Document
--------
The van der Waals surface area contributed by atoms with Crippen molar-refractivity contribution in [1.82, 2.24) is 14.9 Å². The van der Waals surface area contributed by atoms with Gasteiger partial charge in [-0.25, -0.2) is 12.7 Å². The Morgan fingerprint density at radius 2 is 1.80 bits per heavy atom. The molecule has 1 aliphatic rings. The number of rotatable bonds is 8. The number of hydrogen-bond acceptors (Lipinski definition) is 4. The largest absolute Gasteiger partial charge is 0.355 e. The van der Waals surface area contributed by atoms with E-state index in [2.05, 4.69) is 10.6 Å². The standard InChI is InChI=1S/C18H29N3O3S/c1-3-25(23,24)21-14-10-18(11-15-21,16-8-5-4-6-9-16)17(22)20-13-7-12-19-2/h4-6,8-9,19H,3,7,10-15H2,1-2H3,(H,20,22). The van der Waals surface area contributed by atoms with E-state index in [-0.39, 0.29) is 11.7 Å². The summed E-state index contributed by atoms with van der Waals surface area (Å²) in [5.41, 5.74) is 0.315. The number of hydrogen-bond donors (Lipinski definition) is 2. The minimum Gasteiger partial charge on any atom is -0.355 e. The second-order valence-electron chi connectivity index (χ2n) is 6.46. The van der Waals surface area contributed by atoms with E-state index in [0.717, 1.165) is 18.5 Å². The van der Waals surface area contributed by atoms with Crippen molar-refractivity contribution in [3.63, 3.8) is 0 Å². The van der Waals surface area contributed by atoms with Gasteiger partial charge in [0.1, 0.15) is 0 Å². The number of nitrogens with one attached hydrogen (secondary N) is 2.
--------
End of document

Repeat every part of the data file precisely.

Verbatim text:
The van der Waals surface area contributed by atoms with Crippen molar-refractivity contribution in [1.82, 2.24) is 14.9 Å². The van der Waals surface area contributed by atoms with Gasteiger partial charge in [-0.25, -0.2) is 12.7 Å². The Morgan fingerprint density at radius 2 is 1.80 bits per heavy atom. The molecule has 1 aliphatic rings. The number of rotatable bonds is 8. The number of hydrogen-bond acceptors (Lipinski definition) is 4. The largest absolute Gasteiger partial charge is 0.355 e. The van der Waals surface area contributed by atoms with E-state index in [2.05, 4.69) is 10.6 Å². The standard InChI is InChI=1S/C18H29N3O3S/c1-3-25(23,24)21-14-10-18(11-15-21,16-8-5-4-6-9-16)17(22)20-13-7-12-19-2/h4-6,8-9,19H,3,7,10-15H2,1-2H3,(H,20,22). The van der Waals surface area contributed by atoms with E-state index in [-0.39, 0.29) is 11.7 Å². The summed E-state index contributed by atoms with van der Waals surface area (Å²) in [5.41, 5.74) is 0.315. The number of hydrogen-bond donors (Lipinski definition) is 2. The minimum Gasteiger partial charge on any atom is -0.355 e. The second-order valence-electron chi connectivity index (χ2n) is 6.46. The van der Waals surface area contributed by atoms with E-state index in [0.717, 1.165) is 18.5 Å². The van der Waals surface area contributed by atoms with Crippen molar-refractivity contribution in [3.63, 3.8) is 0 Å². The van der Waals surface area contributed by atoms with Gasteiger partial charge in [0.1, 0.15) is 0 Å². The number of nitrogens with one attached hydrogen (secondary N) is 2.